The Kwadacha community has been suffering the effects of the unapproved dam project for 50 years. Image courtesy of Lantern Films.

By: Alison Wick, Arts Editor

Kendra Strauss, director of SFU’s labour studies program, described the W.A.C. Bennett Dam as one of many contemporary resource projects where “wealth [is] generated through dispossession.” In her introduction for the screening of Kwadacha by the River, Strauss talks about the realities of resource exploitation projects — of who benefits without loss, and who loses without benefit.

Kwadacha by the River is a 20-minute documentary about the W.A.C. Bennett Dam project and its impacts on the Kwadacha nation and community. The dam was a massive energy engineering project in the 1960s in northern B.C. that involved damming and flooding the Peace River. The area affected is as large as France.

The screening was held at the Vancouver Public Library’s Central branch on Tuesday, June 18, and was put on by SFU’s labour studies program, department of sociology and anthropology, department of english, and the Faculty of Arts and Social Sciences. 

The event, Strauss continued, is a result of her and her colleagues participating in the Decolonizing Teaching: An Integrated Seminar Series and Grants Program. She says that the distribution and circulation of this film came up in post-seminar discussions as a concrete way for them to use their institutional privilege to create space for Indigenous Peoples and their experiences. The evening was comprised of some introductions, the screening, and a Q&A discussion about the film, the dam, and the many other resource exploitation projects like it.

The film mixes archival footage, personal interviews, animation, and images to tell the story of this dam, the flooding it created, and the damage it has caused. Opening with stories and images of how the river was before the flooding and its importance to the Kwadacha people, we come to understand the short timespan of this project and its destruction. This is very recent history. The river as it was before is living memory, as is the ignorance and ill intentions of BC Hydro.

When a river is flooded, a lake is not created — an area is flooded. The film shows how these are two very different environmental changes as the “lake” created by the flooding is unusable. The water is dangerous, full of debris, and so big that it actually changes the weather. The fish from the lake cannot be eaten and animals drown in it because it is too large and treacherous to cross.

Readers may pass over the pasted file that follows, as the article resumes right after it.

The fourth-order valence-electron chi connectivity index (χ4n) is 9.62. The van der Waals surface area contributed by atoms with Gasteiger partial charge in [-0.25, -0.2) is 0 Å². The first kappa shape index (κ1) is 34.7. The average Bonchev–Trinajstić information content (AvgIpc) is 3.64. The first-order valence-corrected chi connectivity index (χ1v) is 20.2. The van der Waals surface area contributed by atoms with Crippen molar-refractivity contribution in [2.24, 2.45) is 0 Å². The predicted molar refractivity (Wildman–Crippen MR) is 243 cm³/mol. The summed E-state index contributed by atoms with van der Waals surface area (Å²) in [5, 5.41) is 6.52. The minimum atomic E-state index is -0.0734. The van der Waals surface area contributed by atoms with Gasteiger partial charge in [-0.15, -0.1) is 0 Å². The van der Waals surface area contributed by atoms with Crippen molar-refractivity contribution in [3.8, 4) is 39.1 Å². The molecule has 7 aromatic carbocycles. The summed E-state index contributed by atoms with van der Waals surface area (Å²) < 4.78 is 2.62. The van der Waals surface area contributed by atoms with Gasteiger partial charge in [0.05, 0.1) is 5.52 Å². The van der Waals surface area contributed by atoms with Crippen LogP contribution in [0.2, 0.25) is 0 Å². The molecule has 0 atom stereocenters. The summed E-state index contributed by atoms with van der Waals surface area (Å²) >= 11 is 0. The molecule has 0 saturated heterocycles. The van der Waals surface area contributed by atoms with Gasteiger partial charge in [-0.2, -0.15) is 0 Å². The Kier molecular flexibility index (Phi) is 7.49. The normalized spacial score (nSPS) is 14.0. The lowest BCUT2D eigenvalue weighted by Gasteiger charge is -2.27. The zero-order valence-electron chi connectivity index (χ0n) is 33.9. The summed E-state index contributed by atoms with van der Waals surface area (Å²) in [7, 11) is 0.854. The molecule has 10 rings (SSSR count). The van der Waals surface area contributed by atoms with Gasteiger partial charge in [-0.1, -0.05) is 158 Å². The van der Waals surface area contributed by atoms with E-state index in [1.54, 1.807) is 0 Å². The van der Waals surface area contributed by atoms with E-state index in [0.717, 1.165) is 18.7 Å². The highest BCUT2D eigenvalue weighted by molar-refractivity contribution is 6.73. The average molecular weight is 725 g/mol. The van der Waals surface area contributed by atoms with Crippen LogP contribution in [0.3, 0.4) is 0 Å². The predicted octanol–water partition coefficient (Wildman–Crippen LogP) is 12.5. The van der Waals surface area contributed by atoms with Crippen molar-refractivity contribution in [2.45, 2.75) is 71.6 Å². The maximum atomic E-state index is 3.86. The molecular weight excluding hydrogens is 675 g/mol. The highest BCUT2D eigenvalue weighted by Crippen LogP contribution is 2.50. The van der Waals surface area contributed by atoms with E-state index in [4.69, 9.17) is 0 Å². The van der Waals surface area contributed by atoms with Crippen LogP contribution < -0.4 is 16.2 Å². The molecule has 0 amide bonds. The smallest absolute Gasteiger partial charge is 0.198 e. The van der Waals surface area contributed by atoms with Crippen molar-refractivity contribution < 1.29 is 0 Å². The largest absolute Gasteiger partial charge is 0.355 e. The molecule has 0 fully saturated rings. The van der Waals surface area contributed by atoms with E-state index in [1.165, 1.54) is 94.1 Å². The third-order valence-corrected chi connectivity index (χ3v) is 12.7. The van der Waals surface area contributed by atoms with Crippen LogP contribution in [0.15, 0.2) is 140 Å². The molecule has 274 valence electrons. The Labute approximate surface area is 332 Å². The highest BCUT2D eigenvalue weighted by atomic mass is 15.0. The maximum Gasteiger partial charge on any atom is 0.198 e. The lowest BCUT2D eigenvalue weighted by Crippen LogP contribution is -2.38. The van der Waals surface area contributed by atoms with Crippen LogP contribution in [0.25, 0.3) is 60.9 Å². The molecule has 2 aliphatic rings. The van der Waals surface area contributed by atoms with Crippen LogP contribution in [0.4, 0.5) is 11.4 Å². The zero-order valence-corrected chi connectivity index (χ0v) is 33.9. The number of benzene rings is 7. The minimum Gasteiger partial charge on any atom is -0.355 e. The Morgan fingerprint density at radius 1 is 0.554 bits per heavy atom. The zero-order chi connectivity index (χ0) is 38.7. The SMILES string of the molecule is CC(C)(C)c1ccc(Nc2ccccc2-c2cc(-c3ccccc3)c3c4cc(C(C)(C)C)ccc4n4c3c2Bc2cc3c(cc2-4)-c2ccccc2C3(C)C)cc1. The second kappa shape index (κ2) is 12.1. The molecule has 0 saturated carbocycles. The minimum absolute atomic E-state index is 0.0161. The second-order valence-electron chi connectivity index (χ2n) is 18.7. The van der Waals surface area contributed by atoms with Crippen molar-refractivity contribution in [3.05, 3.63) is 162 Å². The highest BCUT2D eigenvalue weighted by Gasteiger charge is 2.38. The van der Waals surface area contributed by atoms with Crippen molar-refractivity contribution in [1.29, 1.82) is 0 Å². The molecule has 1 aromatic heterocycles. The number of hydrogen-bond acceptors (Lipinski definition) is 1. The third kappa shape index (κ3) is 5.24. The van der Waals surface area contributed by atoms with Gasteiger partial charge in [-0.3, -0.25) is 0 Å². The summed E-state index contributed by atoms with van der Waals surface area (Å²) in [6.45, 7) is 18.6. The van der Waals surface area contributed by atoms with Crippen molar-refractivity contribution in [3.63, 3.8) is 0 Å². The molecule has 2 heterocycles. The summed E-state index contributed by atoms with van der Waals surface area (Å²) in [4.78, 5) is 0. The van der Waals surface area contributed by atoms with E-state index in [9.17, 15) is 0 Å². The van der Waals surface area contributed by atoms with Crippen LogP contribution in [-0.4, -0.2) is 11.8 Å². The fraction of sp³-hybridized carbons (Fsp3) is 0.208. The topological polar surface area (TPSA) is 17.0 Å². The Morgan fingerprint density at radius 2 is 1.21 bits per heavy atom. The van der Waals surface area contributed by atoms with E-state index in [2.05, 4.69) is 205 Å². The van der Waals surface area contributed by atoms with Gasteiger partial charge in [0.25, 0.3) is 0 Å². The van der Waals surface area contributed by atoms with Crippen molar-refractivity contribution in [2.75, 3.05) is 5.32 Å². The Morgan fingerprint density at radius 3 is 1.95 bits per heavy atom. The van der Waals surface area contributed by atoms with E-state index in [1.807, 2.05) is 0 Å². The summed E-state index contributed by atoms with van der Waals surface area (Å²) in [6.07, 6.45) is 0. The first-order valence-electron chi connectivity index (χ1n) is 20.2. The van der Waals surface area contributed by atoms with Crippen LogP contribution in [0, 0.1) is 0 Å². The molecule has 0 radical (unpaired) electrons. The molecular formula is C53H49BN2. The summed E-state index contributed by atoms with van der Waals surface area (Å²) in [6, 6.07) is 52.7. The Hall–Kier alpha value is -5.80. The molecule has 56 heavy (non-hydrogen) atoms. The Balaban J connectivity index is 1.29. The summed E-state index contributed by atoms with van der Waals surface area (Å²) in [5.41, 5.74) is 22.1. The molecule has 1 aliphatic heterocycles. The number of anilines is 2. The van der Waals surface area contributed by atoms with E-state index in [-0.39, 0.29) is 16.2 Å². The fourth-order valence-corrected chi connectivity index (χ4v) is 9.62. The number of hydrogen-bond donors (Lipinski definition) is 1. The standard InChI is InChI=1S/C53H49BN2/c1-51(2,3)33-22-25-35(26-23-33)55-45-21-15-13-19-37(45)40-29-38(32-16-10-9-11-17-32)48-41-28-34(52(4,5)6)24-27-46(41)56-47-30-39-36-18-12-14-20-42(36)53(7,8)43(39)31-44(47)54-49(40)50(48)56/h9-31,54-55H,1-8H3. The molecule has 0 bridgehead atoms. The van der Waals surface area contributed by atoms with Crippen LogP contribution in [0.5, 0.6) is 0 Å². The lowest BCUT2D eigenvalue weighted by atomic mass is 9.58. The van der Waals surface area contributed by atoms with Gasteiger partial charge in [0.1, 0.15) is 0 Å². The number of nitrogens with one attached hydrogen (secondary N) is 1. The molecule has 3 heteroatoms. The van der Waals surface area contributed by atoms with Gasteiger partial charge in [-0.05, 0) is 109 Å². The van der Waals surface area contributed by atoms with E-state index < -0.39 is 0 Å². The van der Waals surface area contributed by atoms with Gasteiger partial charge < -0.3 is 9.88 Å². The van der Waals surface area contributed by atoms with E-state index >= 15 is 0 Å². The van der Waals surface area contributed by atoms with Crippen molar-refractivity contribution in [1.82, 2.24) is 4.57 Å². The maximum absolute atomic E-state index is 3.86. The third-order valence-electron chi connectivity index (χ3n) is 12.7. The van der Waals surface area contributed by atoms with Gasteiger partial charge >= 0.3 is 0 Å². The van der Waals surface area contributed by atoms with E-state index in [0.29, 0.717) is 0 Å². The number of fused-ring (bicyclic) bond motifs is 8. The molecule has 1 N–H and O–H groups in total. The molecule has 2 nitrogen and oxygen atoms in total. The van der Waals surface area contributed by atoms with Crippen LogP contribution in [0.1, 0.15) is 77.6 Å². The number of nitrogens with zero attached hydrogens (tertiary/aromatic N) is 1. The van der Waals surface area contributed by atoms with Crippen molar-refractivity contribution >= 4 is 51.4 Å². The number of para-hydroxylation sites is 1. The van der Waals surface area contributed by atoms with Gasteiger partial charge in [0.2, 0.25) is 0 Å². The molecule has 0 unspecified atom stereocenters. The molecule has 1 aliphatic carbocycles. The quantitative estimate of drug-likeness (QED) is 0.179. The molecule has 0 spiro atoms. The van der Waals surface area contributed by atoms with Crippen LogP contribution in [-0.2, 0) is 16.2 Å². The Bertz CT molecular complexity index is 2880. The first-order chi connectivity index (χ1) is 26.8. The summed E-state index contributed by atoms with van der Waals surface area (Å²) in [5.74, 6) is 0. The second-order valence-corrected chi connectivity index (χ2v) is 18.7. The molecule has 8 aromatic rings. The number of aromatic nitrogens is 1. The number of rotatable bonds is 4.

Elders and community members also recount the lack of consultation and notice that was given to them concerning the project. Some people had to evacuate their campsites while others returned from trips to find their vehicles and houses underwater. The flooding buried traditional traplines, plants and medicines, grave sites, and more under metres of water that was never meant to be there.

“We never got nothing out of it, just suffering,” says one elder at the end of the film. 

“The lake, it changed a lot of lives and we’re still feeling it today,” says another. 

The film ends by showing the facts that, initially, BC Hydro promised that the community would receive free power from the project, but this promise has never been fulfilled. The community is today powered by a diesel generator, which they pay BC Hydro for.

The short film was actually funded by BC Hydro, Lantern Films co-founder and film director Dave Shortt informs us. BC Hydro was updating the dam’s visitors centre and approached the production company to create a film for the centre. Although the company was skeptical of the project, they ended up negotiating with the electricity company to make the film an equal collaboration between Lantern Films and the Kwadacha Nation. They even secured that the final words and decisions about the film would rest with the Kwadacha community, meaning BC Hydro had no creative control over the film. The short documentary could thus be a true reflection of the perspectives and experiences of the Kwadacha community.

The community was involved at the filmmaking level as well. During the Q&A, Shortt and community member Cathy Warren talk about how the film’s animated sequences were created by youth at a community high school during animation workshops. Mitchell McCook, the third speaker on the panel, who works for the Kwadacha Nation, also expressed the collaborative and community centred nature of the project. Rather than going into the community and extracting information, the production gave skills and power to the community.

In the discussion following the film, direct comparisons are drawn to projects like the Site C Dam. The conclusion is that these projects follow the same trajectory as the W.A.C. Bennett Dam: being approved and built without Indigenous consent or proper consultation, benefiting big corporations, and harming the Indigenous communities whose unceded territories these projects exploit and profit from.

The short film is an accessible, compelling, and vital piece of filmmaking that tells a story most British Columbians don’t know about but are deeply connected to. The evening itself was a timely discussion about how the Canadian government and resource companies have yet to truly learn and change from their past mistakes.

Kwadacha by the River will be available to take out from the SFU Library soon. You may find it in our W.A.C. Bennett Library stacks in July.